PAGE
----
THE PRIME MINISTER of New Zealand, Jacinda Ardern, has said she does not think anyone would argue that the perpetrator of the Christchurch massacre should have been able to livestream mass murder. Maybe that question elicits something close to unanimity — but in trying to make the Internet safer, she will find few other points of consensus. And for good reason.

Ms. Ardern is meeting in France this week with President Emmanuel Macron to finalize the “Christchurch Call,” a pact that asks companies and countries to confront violent and extremist content online. The end is a noble one: ridding the Web of terrorist content that puts people both on and off social media sites at risk. But what are the means? The era of an unregulated Internet is ending, but a regulated one will necessarily sacrifice some freedom of speech for safety. The question surrounds the terms of the trade.

Facebook, Google and Microsoft have said they plan to sign the nonbinding pledge, and several nations, including Britain and Canada, have also signaled support. The companies will reportedly promise to audit their algorithms, share data and enforce their existing terms of service; the countries will promise to craft laws that ban objectionable content. Ms. Ardern has stressed that she hopes to skirt the hate speech debate by focusing on violent and terrorist material alone. But figuring out what counts as violent material is itself part of that broader debate, and countries are forging ahead with legal regimens that will affect everyone who uses the Internet — not only mass murderers.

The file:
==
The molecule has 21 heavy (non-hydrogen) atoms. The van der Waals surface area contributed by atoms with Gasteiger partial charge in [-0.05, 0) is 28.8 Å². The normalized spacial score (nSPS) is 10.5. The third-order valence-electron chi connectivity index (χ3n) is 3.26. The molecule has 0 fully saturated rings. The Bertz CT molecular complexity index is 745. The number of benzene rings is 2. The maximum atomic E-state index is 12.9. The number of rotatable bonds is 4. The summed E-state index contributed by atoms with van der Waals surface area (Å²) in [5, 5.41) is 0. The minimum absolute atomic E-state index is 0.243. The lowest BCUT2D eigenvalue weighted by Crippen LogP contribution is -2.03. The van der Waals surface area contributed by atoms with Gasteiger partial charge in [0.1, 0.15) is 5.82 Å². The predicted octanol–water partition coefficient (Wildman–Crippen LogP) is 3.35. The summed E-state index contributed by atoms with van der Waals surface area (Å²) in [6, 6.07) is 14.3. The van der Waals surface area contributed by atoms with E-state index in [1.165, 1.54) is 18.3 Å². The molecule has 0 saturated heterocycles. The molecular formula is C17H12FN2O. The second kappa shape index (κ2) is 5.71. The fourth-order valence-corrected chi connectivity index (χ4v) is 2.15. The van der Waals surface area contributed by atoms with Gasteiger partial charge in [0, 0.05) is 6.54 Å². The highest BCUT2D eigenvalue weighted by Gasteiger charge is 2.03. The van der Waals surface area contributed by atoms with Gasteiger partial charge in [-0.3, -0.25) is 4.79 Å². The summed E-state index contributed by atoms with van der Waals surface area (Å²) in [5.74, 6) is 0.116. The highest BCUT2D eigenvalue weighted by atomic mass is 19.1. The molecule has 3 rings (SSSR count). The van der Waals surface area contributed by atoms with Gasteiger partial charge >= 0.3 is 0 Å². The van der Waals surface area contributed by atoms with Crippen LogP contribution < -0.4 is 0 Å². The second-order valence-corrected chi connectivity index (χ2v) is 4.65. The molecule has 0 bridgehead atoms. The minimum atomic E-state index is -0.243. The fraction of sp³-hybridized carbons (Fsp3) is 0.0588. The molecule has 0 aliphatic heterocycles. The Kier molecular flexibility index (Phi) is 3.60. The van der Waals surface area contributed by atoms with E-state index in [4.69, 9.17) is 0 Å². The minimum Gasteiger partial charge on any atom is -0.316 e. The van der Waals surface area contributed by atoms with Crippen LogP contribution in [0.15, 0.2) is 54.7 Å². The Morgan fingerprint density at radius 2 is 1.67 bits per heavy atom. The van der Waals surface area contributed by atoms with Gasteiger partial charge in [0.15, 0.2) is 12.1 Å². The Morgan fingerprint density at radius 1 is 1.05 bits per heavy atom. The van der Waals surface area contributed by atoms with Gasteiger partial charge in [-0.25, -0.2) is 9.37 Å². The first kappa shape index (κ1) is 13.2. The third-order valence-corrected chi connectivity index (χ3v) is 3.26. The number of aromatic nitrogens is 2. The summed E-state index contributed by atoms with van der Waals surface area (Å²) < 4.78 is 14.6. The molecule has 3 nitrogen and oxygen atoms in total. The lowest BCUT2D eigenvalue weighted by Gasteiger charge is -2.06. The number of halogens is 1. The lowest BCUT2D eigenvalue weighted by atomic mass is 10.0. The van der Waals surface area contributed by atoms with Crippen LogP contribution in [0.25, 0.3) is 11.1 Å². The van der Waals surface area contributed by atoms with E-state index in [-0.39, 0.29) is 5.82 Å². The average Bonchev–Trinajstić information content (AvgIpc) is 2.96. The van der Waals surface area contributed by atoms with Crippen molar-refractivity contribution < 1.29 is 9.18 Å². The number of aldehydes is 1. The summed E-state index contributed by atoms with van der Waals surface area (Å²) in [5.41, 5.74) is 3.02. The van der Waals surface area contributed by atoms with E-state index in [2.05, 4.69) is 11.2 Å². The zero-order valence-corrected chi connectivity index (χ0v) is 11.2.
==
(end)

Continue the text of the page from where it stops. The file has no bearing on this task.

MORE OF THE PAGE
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Britain has put forth a proposal threatening companies with unprecedented fines for failing to take “harmful” content off their platforms, but much of that content is not illegal in the country. Australia has imposed criminal penalties on firms that do not “expeditiously” remove “abhorrent violent material,” which could lead to companies proactively screening every post according to an overly restrictive algorithm. France has the more flexible idea of appointing a regulator to verify that companies have effective systems in place to remove illegal hate speech, but inviting a single government appointee to declare what should stay and what should go could still be chilling.

It’s easy to say murder should not be streamed live on the world’s biggest social media platforms, but it’s much harder to stop that without also stopping some of what has made the Internet invaluable. Harsh speech regulation not only offers cover to autocrats seeking not to protect citizens but to repress them: It creates a less free environment even in democracies trying to do the right thing. The Christchurch Call asks the world to acknowledge there is a problem. It is just as important to acknowledge there are no simple solutions. Countries may have reason to clamp down on an unrestrained Internet, but they should also be thoughtful, honest — and cautious — about what they are giving up.

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